Elevation of Boiling Point – Class 12 | Chapter – 2 | Chemistry Short Notes Series PDF for NEET & JEE
Elevation of Boiling Point: Elevation of boiling point is a colligative property that occurs when a non-volatile solute is added to a solvent. It is the phenomenon in which the boiling point of a solution is higher than the boiling point of the pure solvent. The elevation of boiling point is directly proportional to the molality (number of moles of solute per kilogram of solvent) of the solution.
Elevation of Boiling Point
The elevation of boiling point can be explained by Raoult’s law, which states that the partial vapour pressure of each component in a solution is directly proportional to its mole fraction. When a non-volatile solute is added to a solvent, it decreases the mole fraction of the solvent in the vapour phase, leading to a decrease in its partial vapour pressure. This decrease in vapour pressure leads to an increase in boiling point of the solution.
The equation for calculating the boiling point elevation (ΔTb) is:
ΔTb = Kbm
- K b is the molal boiling point elevation constant, which is a characteristic property of the solvent,
- m is the molality of the solution.
The boiling point elevation is a useful property for determining the molecular weight of a solute. By measuring the boiling point elevation and knowing the identity of the solvent, it is possible to calculate the molar mass of the solute using the following equation:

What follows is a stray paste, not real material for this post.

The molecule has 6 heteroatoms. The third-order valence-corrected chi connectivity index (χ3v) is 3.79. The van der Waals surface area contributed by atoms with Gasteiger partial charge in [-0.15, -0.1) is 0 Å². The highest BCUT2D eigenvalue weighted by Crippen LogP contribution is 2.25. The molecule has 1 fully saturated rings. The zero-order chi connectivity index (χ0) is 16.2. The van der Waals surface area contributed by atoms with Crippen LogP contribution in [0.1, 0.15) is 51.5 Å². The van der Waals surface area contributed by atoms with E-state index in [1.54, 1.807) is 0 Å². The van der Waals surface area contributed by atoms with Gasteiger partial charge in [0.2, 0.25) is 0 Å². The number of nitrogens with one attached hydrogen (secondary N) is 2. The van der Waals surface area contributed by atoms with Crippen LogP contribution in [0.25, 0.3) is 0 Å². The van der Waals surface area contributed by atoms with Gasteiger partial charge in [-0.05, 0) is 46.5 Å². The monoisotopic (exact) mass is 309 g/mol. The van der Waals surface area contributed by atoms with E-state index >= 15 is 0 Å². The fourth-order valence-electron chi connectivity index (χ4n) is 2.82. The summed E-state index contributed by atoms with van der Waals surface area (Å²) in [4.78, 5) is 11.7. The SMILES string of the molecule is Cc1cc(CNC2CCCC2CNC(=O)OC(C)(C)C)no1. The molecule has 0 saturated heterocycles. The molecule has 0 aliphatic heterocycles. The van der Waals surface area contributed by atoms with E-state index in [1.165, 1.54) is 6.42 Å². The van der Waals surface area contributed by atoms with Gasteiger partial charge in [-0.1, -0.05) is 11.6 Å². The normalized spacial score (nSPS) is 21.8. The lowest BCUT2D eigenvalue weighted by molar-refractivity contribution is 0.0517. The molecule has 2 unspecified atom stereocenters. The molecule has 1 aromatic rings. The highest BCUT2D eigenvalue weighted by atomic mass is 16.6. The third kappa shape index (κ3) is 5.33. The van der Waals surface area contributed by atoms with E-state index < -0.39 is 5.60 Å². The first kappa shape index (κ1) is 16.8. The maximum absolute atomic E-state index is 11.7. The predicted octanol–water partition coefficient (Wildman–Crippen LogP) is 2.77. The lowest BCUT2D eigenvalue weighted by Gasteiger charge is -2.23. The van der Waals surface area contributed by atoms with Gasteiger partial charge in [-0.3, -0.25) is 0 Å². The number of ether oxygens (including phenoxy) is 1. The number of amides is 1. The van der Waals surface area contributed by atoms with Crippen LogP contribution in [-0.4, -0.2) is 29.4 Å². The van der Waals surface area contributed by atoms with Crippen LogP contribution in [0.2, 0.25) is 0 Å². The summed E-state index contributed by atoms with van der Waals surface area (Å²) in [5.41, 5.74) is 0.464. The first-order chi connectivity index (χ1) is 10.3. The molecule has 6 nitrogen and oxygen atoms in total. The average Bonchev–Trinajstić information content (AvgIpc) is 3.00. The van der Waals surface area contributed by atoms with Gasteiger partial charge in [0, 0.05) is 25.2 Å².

M = (K b x w2) / (ΔTb x w1)
- M is the molar mass of the solute
- w2 is the mass of the solute added
- w1 is the mass of the solvent
The boiling point elevation is also used in industrial processes, such as the production of salt from brine. In this process, the brine is heated to a temperature above its boiling point, causing the water to evaporate and leaving behind a concentrated solution of salt. The boiling point elevation allows for the production of salt at a lower temperature than would be possible with pure water, reducing energy costs and increasing efficiency.
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